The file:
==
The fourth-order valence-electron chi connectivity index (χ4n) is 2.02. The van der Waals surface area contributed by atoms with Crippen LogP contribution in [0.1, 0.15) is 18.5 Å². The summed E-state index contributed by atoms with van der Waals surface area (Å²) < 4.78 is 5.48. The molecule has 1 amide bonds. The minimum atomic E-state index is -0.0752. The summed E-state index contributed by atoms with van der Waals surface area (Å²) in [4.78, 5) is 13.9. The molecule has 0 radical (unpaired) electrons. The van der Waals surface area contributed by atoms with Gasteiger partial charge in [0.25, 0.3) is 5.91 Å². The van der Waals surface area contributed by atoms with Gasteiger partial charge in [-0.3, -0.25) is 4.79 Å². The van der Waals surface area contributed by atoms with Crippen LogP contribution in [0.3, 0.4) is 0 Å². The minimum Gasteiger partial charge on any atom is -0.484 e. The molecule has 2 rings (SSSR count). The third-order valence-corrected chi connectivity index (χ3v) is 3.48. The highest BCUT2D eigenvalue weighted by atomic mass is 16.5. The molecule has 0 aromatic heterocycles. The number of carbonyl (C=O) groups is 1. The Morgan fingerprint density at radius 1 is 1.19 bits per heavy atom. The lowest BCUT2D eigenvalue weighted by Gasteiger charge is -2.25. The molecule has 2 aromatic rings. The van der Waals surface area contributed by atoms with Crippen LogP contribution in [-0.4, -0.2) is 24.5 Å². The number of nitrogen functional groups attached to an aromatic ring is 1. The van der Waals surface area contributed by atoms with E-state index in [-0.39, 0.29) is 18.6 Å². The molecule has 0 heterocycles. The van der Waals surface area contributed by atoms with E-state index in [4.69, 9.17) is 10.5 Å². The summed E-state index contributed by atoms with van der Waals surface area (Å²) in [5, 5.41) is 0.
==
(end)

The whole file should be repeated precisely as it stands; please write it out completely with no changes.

The fourth-order valence-electron chi connectivity index (χ4n) is 2.02. The van der Waals surface area contributed by atoms with Crippen LogP contribution in [0.1, 0.15) is 18.5 Å². The summed E-state index contributed by atoms with van der Waals surface area (Å²) < 4.78 is 5.48. The molecule has 1 amide bonds. The minimum atomic E-state index is -0.0752. The summed E-state index contributed by atoms with van der Waals surface area (Å²) in [4.78, 5) is 13.9. The molecule has 0 radical (unpaired) electrons. The van der Waals surface area contributed by atoms with Gasteiger partial charge in [0.25, 0.3) is 5.91 Å². The van der Waals surface area contributed by atoms with Gasteiger partial charge in [-0.3, -0.25) is 4.79 Å². The van der Waals surface area contributed by atoms with Crippen LogP contribution in [0.3, 0.4) is 0 Å². The minimum Gasteiger partial charge on any atom is -0.484 e. The molecule has 2 rings (SSSR count). The third-order valence-corrected chi connectivity index (χ3v) is 3.48. The highest BCUT2D eigenvalue weighted by atomic mass is 16.5. The molecule has 0 aromatic heterocycles. The number of carbonyl (C=O) groups is 1. The Morgan fingerprint density at radius 1 is 1.19 bits per heavy atom. The lowest BCUT2D eigenvalue weighted by Gasteiger charge is -2.25. The molecule has 2 aromatic rings. The van der Waals surface area contributed by atoms with Crippen LogP contribution in [-0.4, -0.2) is 24.5 Å². The number of nitrogen functional groups attached to an aromatic ring is 1. The van der Waals surface area contributed by atoms with E-state index in [-0.39, 0.29) is 18.6 Å². The molecule has 0 heterocycles. The van der Waals surface area contributed by atoms with E-state index in [4.69, 9.17) is 10.5 Å². The summed E-state index contributed by atoms with van der Waals surface area (Å²) in [5, 5.41) is 0.